The large majority of the letters I have received on Class Struggle have been friendly and positive; while just the opposite is true of the letters that poured in during the same period in response to my academic freedom controversy with the University of Maryland. Criticisms tended to be angrier, often with a bite that was meant to draw blood. One correspondent wrote, "I'm terribly sorry to hear that Dr. Toll of the University of Maryland rejected you for the chair, but you know the death penalty has been eliminated by the rest of the Marxist scum in this country even though most commie cuntries still keep it, since they know how to deal with their traitorous slime. It shows how far the U.S. has degenerated when they even consider a miserable sonofabitch like you for a university job of any kind. Happy coronary infarction and drop dead." Someone with a more poetical turn of mind asked, "Who wants to go to bed with a prickly porcupine? Even on a cold night, he makes a dubious bedmate."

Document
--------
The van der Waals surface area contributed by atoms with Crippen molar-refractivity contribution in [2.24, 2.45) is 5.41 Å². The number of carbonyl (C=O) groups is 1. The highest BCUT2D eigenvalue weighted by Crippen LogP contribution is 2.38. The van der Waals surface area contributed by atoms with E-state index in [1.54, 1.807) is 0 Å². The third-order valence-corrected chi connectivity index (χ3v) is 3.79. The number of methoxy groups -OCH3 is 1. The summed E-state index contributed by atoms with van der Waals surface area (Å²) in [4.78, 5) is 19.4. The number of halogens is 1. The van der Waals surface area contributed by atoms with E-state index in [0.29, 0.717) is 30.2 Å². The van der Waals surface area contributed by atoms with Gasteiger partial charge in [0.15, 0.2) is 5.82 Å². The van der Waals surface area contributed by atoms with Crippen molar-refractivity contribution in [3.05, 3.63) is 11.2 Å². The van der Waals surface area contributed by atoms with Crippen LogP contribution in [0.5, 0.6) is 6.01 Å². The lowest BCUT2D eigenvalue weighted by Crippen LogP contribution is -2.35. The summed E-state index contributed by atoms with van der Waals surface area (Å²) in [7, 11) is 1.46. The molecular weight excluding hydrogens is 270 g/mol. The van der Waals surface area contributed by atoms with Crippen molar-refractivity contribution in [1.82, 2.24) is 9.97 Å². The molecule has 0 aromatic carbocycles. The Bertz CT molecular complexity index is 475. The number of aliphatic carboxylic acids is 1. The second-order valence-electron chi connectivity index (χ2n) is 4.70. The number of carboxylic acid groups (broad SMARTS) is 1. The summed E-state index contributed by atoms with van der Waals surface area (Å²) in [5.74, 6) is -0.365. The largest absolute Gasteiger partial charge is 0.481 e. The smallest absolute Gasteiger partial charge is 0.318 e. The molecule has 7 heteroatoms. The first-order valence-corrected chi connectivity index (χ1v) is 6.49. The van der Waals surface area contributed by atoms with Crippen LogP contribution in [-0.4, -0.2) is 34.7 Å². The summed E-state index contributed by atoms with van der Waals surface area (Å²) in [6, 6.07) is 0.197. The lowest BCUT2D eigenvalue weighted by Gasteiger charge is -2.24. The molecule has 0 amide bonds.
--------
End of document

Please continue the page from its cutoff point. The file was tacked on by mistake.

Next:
Another, for whom socialism and Russian Communism were synonymous, wanted to know, "Do you think you would be hired as head of the Department of Political Philosophy at the University of Moscow if you were an avowed espouser of the capitalist philosophy?" It's odd how often people who oppose the Soviet Union fall into using what they do there (or are perceived as doing) as a model for what we should do here in the U.S. I was also reminded of a recent experience on the Larry King radio talk show, where a good three quarters of the people who called in asked hostile questions about Russia. Here I was talking about the need to give people more power over the decisions which affected their daily lives, here in America, and the next caller would spew hate at me and rant once again about Russia. As far as America's rulers are concerned, if Russia didn't exist, it would have to be invented. Maybe it was.